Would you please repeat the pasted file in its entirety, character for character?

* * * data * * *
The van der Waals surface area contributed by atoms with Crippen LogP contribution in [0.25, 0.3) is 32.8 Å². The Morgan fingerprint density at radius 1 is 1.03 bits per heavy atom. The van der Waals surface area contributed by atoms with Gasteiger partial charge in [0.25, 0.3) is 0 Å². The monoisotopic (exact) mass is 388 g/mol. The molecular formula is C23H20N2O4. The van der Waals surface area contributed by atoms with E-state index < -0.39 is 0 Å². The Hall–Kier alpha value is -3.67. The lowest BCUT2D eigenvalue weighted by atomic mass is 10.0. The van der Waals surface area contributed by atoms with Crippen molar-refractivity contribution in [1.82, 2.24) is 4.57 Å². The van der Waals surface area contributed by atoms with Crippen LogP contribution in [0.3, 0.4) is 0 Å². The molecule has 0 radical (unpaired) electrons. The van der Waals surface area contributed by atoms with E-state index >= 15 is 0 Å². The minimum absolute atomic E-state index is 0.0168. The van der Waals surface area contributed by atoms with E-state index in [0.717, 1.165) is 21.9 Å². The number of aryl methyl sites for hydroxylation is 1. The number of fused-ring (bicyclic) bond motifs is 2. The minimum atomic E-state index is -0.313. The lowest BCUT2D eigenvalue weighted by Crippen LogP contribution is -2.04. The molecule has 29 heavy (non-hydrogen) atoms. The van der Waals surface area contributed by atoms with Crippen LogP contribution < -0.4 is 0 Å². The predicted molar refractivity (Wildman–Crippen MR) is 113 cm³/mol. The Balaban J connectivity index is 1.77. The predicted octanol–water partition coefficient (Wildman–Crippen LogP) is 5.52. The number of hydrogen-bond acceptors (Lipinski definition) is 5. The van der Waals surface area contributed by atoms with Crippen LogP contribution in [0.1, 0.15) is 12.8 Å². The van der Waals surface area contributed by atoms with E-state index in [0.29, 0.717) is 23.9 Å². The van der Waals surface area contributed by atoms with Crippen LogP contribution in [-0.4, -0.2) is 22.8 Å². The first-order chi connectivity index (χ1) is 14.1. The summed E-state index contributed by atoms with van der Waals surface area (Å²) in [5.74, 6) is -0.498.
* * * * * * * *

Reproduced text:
The van der Waals surface area contributed by atoms with Crippen LogP contribution in [0.25, 0.3) is 32.8 Å². The Morgan fingerprint density at radius 1 is 1.03 bits per heavy atom. The van der Waals surface area contributed by atoms with Gasteiger partial charge in [0.25, 0.3) is 0 Å². The monoisotopic (exact) mass is 388 g/mol. The molecular formula is C23H20N2O4. The van der Waals surface area contributed by atoms with E-state index < -0.39 is 0 Å². The Hall–Kier alpha value is -3.67. The lowest BCUT2D eigenvalue weighted by atomic mass is 10.0. The van der Waals surface area contributed by atoms with Crippen molar-refractivity contribution in [1.82, 2.24) is 4.57 Å². The van der Waals surface area contributed by atoms with Crippen LogP contribution in [0.3, 0.4) is 0 Å². The molecule has 0 radical (unpaired) electrons. The van der Waals surface area contributed by atoms with E-state index >= 15 is 0 Å². The minimum absolute atomic E-state index is 0.0168. The van der Waals surface area contributed by atoms with E-state index in [0.717, 1.165) is 21.9 Å². The number of aryl methyl sites for hydroxylation is 1. The number of fused-ring (bicyclic) bond motifs is 2. The minimum atomic E-state index is -0.313. The lowest BCUT2D eigenvalue weighted by Crippen LogP contribution is -2.04. The molecule has 29 heavy (non-hydrogen) atoms. The van der Waals surface area contributed by atoms with Crippen LogP contribution < -0.4 is 0 Å². The predicted molar refractivity (Wildman–Crippen MR) is 113 cm³/mol. The Balaban J connectivity index is 1.77. The predicted octanol–water partition coefficient (Wildman–Crippen LogP) is 5.52. The number of hydrogen-bond acceptors (Lipinski definition) is 5. The van der Waals surface area contributed by atoms with Crippen LogP contribution in [0.1, 0.15) is 12.8 Å². The van der Waals surface area contributed by atoms with E-state index in [0.29, 0.717) is 23.9 Å². The van der Waals surface area contributed by atoms with Crippen LogP contribution in [-0.4, -0.2) is 22.8 Å². The first-order chi connectivity index (χ1) is 14.1. The summed E-state index contributed by atoms with van der Waals surface area (Å²) in [5.74, 6) is -0.498.